Last year, Andrew "Roo" Yori advanced to the Las Vegas Finals of NBC's "American Ninja Warrior," a reality TV show sports competition in which athletes go up against insane obstacle courses.
This year, Yori, an assistant lab supervisor at Mayo Clinic, was not the only area ninja folks were cheering on. Dr. Candace Granberg, a pediatric urologist at Mayo Clinic, also was invited to a city qualifier event as a first-time contestant. Yori competed in Kansas City, and Granberg competed in Denver.
While neither advanced this year, they both had great experiences and already are looking forward to applying to compete again next season.
"I unfortunately didn't advance this year, but I was able to test the obstacles in Denver while I was there to support and cheer on Candace," Yori said. "The show uses testers to tweak the course and get it ready for the competitors, so I got to get a little more experience in, and even though the courses are different every time, the more experience on obstacles you have, the better."
Granberg was on a medical mission trip to Haiti when she got an email from the casting director of ANW and had less than a month to train once she got the invite to the show.
"What's interesting is I didn't even apply for ninja warrior initially. Roo had asked me to apply for the 'Ultimate Spartan Team Challenge' (the show that comes on right after ANW on Mondays), and you need four people to apply, so it was Roo, me and two other ninjas up in the Cities.
"We had to submit our applications separately but talk about why you are a team, and for us, our theme was team 'Minnesota Nice' because we each have a cause that we lobby for," Granberg said.
"We submitted our applications for that show, and they never called, but they apparently keep your video on file because it's the same casting team for both shows," Granberg said. She got an email in Haiti inviting her to try out for the ninja competition.
"It was pretty exciting and surprising, and it was only about 3 1/2 weeks away, so I didn't have much time to prepare physically for ninja stuff compared to the sort of training that I did baseline, which was Crossfit," she said. "It was a welcome surprise, but it made me a little nervous."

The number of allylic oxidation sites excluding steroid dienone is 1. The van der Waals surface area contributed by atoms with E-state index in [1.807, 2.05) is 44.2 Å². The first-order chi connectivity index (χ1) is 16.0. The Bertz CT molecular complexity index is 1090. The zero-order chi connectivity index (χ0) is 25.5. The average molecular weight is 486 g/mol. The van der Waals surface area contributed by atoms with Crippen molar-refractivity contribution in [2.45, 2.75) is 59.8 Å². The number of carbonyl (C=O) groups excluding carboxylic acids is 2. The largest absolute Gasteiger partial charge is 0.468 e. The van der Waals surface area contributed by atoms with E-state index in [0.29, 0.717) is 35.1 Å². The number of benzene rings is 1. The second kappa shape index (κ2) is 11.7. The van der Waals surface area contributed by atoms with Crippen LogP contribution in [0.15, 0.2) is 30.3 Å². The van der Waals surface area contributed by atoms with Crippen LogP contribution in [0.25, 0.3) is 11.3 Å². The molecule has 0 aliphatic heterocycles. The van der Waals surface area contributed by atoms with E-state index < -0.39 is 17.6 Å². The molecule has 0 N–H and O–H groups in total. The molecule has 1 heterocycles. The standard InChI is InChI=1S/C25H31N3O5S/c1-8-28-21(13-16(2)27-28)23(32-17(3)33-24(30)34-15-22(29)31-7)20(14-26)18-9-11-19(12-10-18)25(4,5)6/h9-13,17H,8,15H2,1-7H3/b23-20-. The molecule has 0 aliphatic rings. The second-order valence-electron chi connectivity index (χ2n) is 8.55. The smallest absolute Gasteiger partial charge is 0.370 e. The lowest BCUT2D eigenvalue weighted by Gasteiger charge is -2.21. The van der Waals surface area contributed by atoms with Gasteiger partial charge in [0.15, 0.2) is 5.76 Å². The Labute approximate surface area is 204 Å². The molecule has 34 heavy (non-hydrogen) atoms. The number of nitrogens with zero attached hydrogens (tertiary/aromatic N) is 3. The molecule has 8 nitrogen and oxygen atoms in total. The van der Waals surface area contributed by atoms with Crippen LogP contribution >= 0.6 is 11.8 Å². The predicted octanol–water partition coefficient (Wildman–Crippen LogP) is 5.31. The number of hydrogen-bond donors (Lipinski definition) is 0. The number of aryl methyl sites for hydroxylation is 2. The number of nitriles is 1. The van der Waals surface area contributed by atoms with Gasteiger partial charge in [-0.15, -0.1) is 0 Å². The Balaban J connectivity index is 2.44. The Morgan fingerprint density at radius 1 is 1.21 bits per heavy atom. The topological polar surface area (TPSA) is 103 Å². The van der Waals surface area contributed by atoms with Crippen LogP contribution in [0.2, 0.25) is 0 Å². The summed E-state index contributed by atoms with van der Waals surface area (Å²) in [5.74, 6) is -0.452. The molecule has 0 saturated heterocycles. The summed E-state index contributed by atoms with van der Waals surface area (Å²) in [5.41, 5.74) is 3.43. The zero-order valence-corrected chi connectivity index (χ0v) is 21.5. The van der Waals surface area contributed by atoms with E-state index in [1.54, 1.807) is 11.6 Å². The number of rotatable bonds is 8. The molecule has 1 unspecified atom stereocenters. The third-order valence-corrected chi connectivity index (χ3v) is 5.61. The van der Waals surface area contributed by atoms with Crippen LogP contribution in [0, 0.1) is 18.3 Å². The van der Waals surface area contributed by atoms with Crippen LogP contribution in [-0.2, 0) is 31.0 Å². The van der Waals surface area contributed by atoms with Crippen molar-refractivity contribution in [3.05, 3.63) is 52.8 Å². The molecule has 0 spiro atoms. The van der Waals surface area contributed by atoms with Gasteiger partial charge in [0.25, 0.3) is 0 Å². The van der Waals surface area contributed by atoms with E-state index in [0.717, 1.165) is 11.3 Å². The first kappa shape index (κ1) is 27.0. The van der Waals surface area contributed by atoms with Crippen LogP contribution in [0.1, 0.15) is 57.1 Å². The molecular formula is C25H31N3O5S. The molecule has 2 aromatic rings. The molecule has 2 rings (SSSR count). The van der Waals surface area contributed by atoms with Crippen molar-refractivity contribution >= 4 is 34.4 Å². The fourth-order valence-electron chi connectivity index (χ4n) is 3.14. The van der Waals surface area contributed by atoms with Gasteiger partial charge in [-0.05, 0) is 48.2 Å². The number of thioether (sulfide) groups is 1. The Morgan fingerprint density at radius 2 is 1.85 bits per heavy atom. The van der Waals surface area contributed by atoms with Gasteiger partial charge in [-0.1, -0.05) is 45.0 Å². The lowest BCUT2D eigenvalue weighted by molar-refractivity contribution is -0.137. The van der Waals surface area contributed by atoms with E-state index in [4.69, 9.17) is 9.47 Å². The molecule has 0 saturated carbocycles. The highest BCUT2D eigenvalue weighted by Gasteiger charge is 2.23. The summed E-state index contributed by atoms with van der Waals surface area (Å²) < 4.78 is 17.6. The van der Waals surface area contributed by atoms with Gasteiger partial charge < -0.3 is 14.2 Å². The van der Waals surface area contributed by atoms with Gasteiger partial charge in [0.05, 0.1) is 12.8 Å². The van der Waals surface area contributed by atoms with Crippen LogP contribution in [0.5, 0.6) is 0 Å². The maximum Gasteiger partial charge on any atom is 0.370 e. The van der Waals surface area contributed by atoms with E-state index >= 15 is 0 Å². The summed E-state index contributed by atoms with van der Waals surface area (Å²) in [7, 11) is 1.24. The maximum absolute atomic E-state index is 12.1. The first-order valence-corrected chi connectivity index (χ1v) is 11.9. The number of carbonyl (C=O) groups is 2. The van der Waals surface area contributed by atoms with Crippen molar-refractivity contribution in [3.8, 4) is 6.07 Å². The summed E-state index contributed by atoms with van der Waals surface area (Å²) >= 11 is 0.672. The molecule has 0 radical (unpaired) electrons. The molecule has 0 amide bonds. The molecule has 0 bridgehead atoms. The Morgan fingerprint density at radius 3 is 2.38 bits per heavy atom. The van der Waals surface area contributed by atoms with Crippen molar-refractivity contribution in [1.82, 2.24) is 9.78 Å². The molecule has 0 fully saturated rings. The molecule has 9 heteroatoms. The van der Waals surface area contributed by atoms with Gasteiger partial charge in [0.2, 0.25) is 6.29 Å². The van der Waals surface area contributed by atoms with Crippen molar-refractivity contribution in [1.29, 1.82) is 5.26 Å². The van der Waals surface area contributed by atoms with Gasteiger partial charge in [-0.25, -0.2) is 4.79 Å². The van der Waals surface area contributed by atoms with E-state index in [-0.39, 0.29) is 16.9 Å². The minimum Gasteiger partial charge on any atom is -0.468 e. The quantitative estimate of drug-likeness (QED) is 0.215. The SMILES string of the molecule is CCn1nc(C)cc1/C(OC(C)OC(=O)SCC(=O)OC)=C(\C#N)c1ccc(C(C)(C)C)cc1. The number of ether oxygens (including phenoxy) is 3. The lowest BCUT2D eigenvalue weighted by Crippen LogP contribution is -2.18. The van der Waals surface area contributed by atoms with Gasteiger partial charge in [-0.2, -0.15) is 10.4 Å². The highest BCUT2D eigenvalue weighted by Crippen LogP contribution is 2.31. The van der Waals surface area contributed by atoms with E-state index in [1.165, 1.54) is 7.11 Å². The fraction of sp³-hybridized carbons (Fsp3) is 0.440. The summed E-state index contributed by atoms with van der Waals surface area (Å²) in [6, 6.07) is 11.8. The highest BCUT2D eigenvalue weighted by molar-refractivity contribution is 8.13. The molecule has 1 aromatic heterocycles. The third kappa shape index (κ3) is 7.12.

At the qualifying rounds, the obstacle courses are kept secret until the competition begins, and there are no practice runs.
"You have no idea what the obstacles are before you go," Granberg said. "You show up, and then they'll say, 'Here's the course,' and you just do it. The course is huge; to me it's bigger in person than on TV, and its pretty huge on TV.
"I wasn't as nervous as I thought I'd be," she said. "I was just trying to enjoy the moment."
Having experience doesn't necessarily give you a leg up, Yori said.
"The obstacles are always different," he said, "and each year it continues to get harder and harder, and you don't know if your training is going to keep up with the level of difficulty … or if they will think of something new that you haven't really tried or dealt with, so there is always an unnerving level to it."
Try, try again
Both are hoping to apply and get called back to the show next year, so there really isn't much of a lapse or slow-down in training for either of them.
"My wife and I are going to be doing some Spartan Races coming up, so I've been focusing a little more on running, but I still want to maintain what I have and continue with what I've been doing," Yori said. "With the athletes that are starting to get on the show, I almost can't rest, because they aren't resting."
Granberg said she's "hooked" on the competition.
"I've seen what I want to do and what I think I can do, and to actually take the time for some training for this, I want to go back and have another shot," she said. "I will absolutely apply again next year. They have thousands of applicants, so not everyone gets a call back, but I'll definitely try."